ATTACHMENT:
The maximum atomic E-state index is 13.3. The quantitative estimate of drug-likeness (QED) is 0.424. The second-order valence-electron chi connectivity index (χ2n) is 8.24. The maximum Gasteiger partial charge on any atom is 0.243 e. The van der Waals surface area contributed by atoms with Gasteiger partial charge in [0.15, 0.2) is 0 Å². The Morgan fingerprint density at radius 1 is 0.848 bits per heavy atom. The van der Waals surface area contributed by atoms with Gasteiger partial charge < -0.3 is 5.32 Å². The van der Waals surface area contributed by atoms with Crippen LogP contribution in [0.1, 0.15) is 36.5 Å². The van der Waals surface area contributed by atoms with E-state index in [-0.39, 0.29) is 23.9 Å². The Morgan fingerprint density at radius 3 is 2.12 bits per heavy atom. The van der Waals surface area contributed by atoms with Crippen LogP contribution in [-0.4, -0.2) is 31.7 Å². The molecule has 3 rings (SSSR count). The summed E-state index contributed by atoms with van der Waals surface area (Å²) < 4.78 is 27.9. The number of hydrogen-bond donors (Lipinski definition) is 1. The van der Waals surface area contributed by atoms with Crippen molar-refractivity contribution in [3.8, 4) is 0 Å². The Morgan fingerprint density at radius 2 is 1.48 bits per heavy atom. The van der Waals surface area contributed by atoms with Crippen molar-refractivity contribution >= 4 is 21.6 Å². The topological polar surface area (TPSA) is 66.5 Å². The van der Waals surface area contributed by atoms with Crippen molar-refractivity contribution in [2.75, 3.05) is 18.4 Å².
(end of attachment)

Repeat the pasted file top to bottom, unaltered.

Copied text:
The maximum atomic E-state index is 13.3. The quantitative estimate of drug-likeness (QED) is 0.424. The second-order valence-electron chi connectivity index (χ2n) is 8.24. The maximum Gasteiger partial charge on any atom is 0.243 e. The van der Waals surface area contributed by atoms with Gasteiger partial charge in [0.15, 0.2) is 0 Å². The Morgan fingerprint density at radius 1 is 0.848 bits per heavy atom. The van der Waals surface area contributed by atoms with Gasteiger partial charge < -0.3 is 5.32 Å². The van der Waals surface area contributed by atoms with Crippen LogP contribution in [0.1, 0.15) is 36.5 Å². The van der Waals surface area contributed by atoms with E-state index in [-0.39, 0.29) is 23.9 Å². The Morgan fingerprint density at radius 3 is 2.12 bits per heavy atom. The van der Waals surface area contributed by atoms with Crippen LogP contribution in [-0.4, -0.2) is 31.7 Å². The molecule has 3 rings (SSSR count). The summed E-state index contributed by atoms with van der Waals surface area (Å²) < 4.78 is 27.9. The number of hydrogen-bond donors (Lipinski definition) is 1. The van der Waals surface area contributed by atoms with Crippen molar-refractivity contribution in [3.8, 4) is 0 Å². The Morgan fingerprint density at radius 2 is 1.48 bits per heavy atom. The van der Waals surface area contributed by atoms with Crippen molar-refractivity contribution >= 4 is 21.6 Å². The topological polar surface area (TPSA) is 66.5 Å². The van der Waals surface area contributed by atoms with Crippen molar-refractivity contribution in [2.75, 3.05) is 18.4 Å².